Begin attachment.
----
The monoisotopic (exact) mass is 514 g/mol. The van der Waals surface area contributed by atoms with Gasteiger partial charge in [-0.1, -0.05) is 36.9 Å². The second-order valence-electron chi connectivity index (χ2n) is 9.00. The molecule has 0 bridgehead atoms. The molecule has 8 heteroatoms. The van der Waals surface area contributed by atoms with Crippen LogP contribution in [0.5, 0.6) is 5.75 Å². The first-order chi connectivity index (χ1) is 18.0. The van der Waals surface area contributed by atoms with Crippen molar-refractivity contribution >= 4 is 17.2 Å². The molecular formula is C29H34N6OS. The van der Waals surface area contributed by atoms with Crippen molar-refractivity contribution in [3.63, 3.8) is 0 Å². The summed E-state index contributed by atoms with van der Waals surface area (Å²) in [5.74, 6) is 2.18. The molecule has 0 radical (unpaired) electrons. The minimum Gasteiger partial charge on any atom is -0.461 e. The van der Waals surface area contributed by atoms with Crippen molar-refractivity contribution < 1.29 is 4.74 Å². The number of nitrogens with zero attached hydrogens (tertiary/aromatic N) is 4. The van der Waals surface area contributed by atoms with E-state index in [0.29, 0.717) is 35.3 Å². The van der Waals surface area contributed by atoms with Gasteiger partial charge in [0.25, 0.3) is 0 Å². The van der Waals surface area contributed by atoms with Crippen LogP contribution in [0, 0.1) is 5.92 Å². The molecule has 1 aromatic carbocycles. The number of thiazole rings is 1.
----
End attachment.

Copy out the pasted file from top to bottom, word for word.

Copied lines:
The monoisotopic (exact) mass is 514 g/mol. The van der Waals surface area contributed by atoms with Gasteiger partial charge in [-0.1, -0.05) is 36.9 Å². The second-order valence-electron chi connectivity index (χ2n) is 9.00. The molecule has 0 bridgehead atoms. The molecule has 8 heteroatoms. The van der Waals surface area contributed by atoms with Crippen LogP contribution in [0.5, 0.6) is 5.75 Å². The first-order chi connectivity index (χ1) is 18.0. The van der Waals surface area contributed by atoms with Crippen molar-refractivity contribution >= 4 is 17.2 Å². The molecular formula is C29H34N6OS. The van der Waals surface area contributed by atoms with Crippen molar-refractivity contribution in [3.63, 3.8) is 0 Å². The summed E-state index contributed by atoms with van der Waals surface area (Å²) in [5.74, 6) is 2.18. The molecule has 0 radical (unpaired) electrons. The minimum Gasteiger partial charge on any atom is -0.461 e. The van der Waals surface area contributed by atoms with Crippen molar-refractivity contribution < 1.29 is 4.74 Å². The number of nitrogens with zero attached hydrogens (tertiary/aromatic N) is 4. The van der Waals surface area contributed by atoms with E-state index in [0.29, 0.717) is 35.3 Å². The van der Waals surface area contributed by atoms with Gasteiger partial charge in [0.25, 0.3) is 0 Å². The van der Waals surface area contributed by atoms with Crippen LogP contribution in [0, 0.1) is 5.92 Å². The molecule has 1 aromatic carbocycles. The number of thiazole rings is 1.